Making outstanding coffee is pure alchemy - as much art as science is involved. There are countless variables: the barista, her technique, the machine, the grinder, the humidity, the air temperature, the grind-setting. The temperature and pressure of the water. The beans, of course - how recently they've been roasted, the wash method, their country of origin and how they're blended together to meet milk.
But so much of that is invisible to you, the consumer. You see your friendly inked and bearded barista and need to know: can I trust the coffee he's making?
My rule of thumb is this: a good barista cares about the product they make. They know a discerning palate like yours and mine votes with their feet and wallet.
So here's my #1 method to discern the good barista from the bad: watch the tamp.
Wot's that then?
This is a coffee tamper. It compresses the coffee grounds within the group head (the thing at the end of a handle that holds the coffee grounds). Not every person behind a coffee machine knows how to use a tamper correctly.
Water needs to go through the coffee grounds at extremely high pressure (more or less 9 bar, which is nine times the atmospheric pressure at sea level). That means the coffee grounds needs to be compressed as much and as evenly as humanly possible in order to generate a beautiful creamy crema.
So watch your barista. Look for a right angle with their elbows, pushing down firmly and evenly. Make sure they tamp with their full body weight. Make sure they understand something about the science of brewing coffee. If they do not, handle with suspicion, and don't be surprised if their coffee is weak, bitter, or unpleasant.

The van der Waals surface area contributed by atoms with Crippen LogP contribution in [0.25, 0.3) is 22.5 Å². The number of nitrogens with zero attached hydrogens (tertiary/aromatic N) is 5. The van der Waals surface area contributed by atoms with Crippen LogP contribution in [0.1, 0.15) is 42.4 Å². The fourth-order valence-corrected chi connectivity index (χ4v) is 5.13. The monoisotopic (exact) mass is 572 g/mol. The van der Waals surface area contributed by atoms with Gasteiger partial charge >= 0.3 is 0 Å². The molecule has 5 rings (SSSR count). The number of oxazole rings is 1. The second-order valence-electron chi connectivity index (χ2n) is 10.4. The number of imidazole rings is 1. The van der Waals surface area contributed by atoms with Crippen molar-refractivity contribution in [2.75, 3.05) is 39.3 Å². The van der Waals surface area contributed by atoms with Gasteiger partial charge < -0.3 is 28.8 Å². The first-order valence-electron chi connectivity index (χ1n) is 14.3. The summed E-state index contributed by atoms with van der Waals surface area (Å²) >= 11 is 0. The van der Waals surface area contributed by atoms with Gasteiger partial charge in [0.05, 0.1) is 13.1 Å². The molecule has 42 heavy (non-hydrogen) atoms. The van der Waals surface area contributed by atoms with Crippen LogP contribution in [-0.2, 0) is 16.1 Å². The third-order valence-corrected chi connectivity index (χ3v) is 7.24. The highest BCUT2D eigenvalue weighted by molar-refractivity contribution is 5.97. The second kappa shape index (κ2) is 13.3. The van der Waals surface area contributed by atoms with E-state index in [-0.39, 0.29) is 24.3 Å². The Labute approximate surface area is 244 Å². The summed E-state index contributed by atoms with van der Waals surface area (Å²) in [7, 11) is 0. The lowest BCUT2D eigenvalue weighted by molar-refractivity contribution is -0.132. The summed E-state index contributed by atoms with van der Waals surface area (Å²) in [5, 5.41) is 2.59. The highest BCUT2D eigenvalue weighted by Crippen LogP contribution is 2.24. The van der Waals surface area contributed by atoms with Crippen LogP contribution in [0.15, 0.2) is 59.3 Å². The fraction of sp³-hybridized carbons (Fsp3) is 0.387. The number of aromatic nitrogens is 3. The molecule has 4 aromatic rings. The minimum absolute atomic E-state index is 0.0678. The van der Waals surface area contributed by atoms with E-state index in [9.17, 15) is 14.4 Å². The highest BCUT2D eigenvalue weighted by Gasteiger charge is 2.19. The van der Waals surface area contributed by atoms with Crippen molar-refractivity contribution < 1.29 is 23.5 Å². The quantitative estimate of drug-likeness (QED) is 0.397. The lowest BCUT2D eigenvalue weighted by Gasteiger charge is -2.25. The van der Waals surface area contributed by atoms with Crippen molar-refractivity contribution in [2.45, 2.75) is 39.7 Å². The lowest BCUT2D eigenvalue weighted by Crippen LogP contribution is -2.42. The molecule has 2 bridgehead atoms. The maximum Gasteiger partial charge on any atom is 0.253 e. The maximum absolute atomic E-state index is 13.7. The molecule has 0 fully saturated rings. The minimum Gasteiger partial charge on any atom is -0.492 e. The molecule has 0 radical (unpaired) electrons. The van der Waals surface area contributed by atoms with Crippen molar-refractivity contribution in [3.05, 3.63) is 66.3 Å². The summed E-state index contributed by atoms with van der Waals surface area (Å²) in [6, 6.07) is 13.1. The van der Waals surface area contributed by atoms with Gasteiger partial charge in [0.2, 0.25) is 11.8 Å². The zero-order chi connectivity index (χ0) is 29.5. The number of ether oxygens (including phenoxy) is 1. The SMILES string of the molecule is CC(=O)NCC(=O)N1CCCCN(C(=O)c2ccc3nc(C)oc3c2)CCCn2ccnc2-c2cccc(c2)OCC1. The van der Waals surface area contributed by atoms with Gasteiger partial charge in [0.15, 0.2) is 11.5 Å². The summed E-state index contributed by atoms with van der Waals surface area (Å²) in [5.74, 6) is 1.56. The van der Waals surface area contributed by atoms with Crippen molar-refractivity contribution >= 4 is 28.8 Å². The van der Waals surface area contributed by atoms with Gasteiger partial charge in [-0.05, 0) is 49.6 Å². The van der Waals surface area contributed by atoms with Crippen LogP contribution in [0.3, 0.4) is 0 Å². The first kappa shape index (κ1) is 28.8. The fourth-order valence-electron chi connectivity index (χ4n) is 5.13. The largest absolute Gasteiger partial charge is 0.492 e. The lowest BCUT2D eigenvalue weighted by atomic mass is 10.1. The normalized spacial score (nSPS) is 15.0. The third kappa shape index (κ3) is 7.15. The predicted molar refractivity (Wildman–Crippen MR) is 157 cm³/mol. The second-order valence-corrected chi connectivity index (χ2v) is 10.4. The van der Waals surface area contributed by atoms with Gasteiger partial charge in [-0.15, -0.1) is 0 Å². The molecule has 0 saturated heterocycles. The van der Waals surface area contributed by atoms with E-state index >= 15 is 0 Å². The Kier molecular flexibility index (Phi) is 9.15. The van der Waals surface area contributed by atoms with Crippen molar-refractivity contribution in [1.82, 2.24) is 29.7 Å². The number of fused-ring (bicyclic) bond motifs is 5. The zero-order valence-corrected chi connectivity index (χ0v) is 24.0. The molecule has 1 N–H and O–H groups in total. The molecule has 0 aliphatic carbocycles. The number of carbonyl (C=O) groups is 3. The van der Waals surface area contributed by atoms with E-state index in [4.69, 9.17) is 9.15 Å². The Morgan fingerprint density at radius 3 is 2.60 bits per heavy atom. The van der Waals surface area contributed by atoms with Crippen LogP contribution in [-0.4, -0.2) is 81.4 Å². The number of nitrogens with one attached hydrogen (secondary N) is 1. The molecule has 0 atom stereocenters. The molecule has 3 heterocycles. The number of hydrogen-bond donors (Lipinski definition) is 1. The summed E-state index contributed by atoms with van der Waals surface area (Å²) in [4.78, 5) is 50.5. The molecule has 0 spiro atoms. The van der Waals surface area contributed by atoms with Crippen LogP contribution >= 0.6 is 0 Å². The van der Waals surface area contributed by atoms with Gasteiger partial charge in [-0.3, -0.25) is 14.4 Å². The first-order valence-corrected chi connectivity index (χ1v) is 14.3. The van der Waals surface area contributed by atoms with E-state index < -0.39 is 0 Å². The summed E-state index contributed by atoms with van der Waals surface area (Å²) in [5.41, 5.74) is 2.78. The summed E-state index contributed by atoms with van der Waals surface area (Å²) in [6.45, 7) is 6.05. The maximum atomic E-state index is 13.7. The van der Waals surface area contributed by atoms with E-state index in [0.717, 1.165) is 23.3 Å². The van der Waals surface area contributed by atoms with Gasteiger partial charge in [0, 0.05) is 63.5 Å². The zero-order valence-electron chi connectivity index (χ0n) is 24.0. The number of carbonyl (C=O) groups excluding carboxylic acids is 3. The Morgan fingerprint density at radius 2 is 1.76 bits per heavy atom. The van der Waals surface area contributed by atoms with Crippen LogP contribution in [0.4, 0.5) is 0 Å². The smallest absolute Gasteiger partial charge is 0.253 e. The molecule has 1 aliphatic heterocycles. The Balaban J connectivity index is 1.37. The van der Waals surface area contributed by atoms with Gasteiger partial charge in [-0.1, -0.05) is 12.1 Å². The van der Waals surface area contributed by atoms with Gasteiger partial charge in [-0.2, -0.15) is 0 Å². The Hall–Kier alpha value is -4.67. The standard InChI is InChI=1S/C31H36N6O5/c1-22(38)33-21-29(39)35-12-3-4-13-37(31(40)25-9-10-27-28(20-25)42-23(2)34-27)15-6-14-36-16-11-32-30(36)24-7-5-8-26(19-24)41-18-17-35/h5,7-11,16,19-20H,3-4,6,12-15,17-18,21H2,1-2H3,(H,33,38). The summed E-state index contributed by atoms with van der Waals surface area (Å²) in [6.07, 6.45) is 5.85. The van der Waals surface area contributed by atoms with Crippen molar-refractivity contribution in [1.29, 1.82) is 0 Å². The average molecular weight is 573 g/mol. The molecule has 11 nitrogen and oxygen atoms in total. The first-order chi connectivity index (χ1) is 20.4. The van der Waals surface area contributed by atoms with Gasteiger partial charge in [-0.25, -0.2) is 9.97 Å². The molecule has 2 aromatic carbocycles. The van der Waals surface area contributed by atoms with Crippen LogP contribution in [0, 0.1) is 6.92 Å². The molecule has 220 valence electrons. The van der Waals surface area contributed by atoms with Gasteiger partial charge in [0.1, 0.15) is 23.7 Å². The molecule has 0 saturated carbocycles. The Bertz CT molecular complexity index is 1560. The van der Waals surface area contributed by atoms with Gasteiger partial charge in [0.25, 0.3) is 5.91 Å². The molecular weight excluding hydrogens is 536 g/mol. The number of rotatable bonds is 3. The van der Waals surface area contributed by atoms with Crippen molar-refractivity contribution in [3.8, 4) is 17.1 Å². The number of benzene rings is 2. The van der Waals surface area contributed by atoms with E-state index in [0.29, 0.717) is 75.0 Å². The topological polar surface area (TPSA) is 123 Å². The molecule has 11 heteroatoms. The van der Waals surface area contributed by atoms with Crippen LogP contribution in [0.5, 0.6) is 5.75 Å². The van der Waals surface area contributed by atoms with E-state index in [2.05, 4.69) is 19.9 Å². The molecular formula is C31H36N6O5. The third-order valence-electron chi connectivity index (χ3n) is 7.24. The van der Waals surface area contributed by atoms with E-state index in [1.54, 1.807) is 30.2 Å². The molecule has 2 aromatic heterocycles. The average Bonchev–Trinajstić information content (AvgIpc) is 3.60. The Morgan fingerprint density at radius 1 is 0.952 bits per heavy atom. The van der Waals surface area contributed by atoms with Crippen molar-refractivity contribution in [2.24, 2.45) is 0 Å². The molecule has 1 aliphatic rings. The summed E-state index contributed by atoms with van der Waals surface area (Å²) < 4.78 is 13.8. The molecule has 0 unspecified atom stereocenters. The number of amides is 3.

Bonus: The Sweep
If you have a keen eye, you can try to watch for the sweep. The sweep is the action of distributing coffee grounds before tamping. Some excellent baristas will use a tool but you may see others looking like they're quickly polishing top coffee grounds. This is called the Stockfleth's Move, which is passed around from coffee nerd to coffee nerd, and now over the internet.
Watch master barista Tim Wendelboe (2005 World Barista Champion) demonstrate Stockfleth's Move here:
I love coffee. I drink it every day. I love trying new brewing methods at home. I'm also lazy when it comes to my daily cup of coffee. I'm not willing to go through the ridiculous steps most coffee connoisseurs suggest for the "perfect" cup. With that in mind here are a few tips I've picked up over the years to make a good cup of coffee as conveniently as possible.